All that really matters to the political and economic elite is that they continue to be the political and economic elite for as long as possible.
The Philippine Constitution (pick any of one of them), the government (it doesn’t matter what form), the legislature, the court system, and all other institutions are there precisely to maintain and protect the status quo.
The biggest lie Filipinos are living is that they have a democratic government because they vote every three years and because they supposedly have ‘free speech’.
What most of them still don’t realize is that there is hardly anything different among the politicians that campaign for various positions. They don’t represent choices at all because they’re really the same except for their names and the way they word the array of promises that they use to curry favor with the electorate. In fact, if you review the platforms of government that Presidential candidates were circulated, you’d note that they seemed to covered the same areas with the same promises and emphasized the same things in different ways.
Of course, I’m looking at things from a voter’s point of view and not from the point of the country’s political and economic elite.
In the article, Blanche David-Gallardo recounts a conversation she had with Kris Aquino while they were on the same airplane flight from Hongkong to Manila. Blanche, who introduces herself in the article as a retired journalist, asks Kris about why she chose to endorse VP Jejomar Binay as her candidate for the 2016 elections.
And here’s the meat of the article…
“What is it about him that makes you think he can step into your brother’s shoes?” I persisted, like a dog worrying a bone. Perhaps, I was looking to be convinced. Maybe there is something in the man that I am missing, failing to see.
“I like him. It’s a personal choice!” she said.
“But why?” I insisted, and as she started to answer, I thought to further qualify my question: “Is Binay really your honest idea of the person best able to take over and carry on your brother’s daang matuwid legacy?”
“I was in the process of replying, and you interrupted me,” she threw back at me, apparently irked.
“Sorry. My mistake, carry on.”
“I like him. We like him. He’s helped us a lot. He is always there for us,” she said.
End of conversation.
What? That’s it? Is that really all there is to it? A matter of preference because of present/past favors? A matter of personal gratitude? With Butz Aquino’s announcing his and the other Aquino/Cojuangco clan members’ support, what could be more dismaying for the Filipino public?
The country as fiefdom to be awarded to the most accommodating vassal! And I thought we were living in a more enlightened age, and feudalism is a thing of the past.
But of course, feudal lords will always be on the side of their fellow feudal lords… Kris of Hacienda Luisita and Jojo Binay with his 500 hectare farm in Batangas!
Not stated in the article are the two main reasons why the political elite will support a candidate… One is whether the Presidential candidate has a strong chance of winning and two is whether they derive some benefit from the Presidential candidate.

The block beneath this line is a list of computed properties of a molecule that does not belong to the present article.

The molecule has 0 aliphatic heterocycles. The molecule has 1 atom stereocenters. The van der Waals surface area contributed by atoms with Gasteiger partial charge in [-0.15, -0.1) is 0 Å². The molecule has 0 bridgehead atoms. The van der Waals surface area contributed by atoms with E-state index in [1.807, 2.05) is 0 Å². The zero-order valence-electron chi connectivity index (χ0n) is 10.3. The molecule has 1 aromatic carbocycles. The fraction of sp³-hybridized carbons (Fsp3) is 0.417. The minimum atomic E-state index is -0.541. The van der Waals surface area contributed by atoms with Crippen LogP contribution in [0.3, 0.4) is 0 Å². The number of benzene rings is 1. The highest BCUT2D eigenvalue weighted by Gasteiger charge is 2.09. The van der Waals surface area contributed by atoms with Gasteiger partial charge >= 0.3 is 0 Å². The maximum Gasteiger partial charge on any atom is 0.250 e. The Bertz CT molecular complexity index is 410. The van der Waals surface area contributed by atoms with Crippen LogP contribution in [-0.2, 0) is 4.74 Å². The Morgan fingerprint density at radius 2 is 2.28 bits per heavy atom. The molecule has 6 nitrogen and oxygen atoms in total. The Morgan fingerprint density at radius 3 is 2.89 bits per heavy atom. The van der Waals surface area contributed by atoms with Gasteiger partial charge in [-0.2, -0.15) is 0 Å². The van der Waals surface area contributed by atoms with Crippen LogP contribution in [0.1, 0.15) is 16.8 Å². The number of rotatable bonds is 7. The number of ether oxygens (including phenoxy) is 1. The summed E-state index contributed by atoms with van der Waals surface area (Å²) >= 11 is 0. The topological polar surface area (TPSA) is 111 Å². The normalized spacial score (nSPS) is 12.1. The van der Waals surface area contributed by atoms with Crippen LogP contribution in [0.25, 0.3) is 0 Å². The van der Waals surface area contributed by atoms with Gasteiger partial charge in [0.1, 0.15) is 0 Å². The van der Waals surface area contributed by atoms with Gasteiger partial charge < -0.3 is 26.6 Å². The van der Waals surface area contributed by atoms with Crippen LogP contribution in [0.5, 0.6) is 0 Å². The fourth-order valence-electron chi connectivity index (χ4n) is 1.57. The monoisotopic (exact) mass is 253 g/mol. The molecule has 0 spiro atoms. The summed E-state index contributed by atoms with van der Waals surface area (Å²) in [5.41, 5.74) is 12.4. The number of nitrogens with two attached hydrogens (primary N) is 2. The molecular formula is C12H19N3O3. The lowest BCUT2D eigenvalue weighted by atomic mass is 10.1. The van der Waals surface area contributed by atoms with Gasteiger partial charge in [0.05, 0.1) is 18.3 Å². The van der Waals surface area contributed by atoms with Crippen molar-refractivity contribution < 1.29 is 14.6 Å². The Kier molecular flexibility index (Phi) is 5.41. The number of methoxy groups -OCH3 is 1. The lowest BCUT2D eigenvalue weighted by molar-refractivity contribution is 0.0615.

Winnability was actually emphasized in a conversation on Facebook I had with Inquirer Columnist and Gawad Kalinga advocate Jose Ma. Montelibano.
I engaged Montelibano in a Facebook post of his where he put up a link to an article showing that Vice President Binay was leading in one survey or another. I asked Montelibano about whether the survey indicated if the people who responded to the survey gave any indication that they were making their choice with a full understanding of what a President is supposed to do and what national issues the country was facing. As expected, Montelibano said yes but couldn’t really say for sure how he knows that the people were responding to the survey based on an understanding of the Presidency, full information about the personalities involved, and on accurate information about the issues the country was facing.
If I have to spell it out, surveys are really just measures of popularity. And for most Filipinos, popularity is a virtue.
Anyway, in the Facebook conversation, what was apparent was that all that mattered to Montelibano and presumably Gawad Kalinga is that Binay was winnable and that they had strong connections with him.
When I asked Montelibano about whether it bothered him that there were a lot of allegations of corruption against Binay, he merely brushed it off as if none of it mattered and there’s pretty much an argument going around in GRP that corruption as an electoral issue take the backseat to actual competence. (To say that Binay represents competence because he was a mayor of Makati is another whole ball of yarn that needs to be unraveled and one starts that by asking if it was Binay or the Ayala’s the put up the Makati Business District.)
To put it bluntly, the supposed advocate of “servant leadership” modeled after Jesus Christ’s example turns a blind eye to a question and a rather lengthy article written by Miriam Grace Go… Can Binay explain his wealth?
Though certainly not an exhaustive list, one meme keeps circulating asking how Binay acquired the following properties…
400 hectares Binay FARM-Rosario Batangas
40 hectares Binay FARM-Bauwan Batangas
10 hectares Mango Orchard
2 Condominium units in Rockwell woth P30 Million each
1 Three Storey Mansion in Banuyo Street, San Antonio Village
Rest house in Tagaytay Highlands
Rest house in Alfonso Cavite
Rest house in Zambales
Rest house in Pangasinan
Houses in Paranaque, Pasig, Mandaluyong, and Muntinlupa
And yet another question that keeps nagging at me is this…
Why is ABS-CBN allowing Kris Aquino to virtually campaign for VP Jojo Binay through her shows in the TV station? Why hasn’t ABS-CBN come up with an investigative report on Binay’s hidden wealth?
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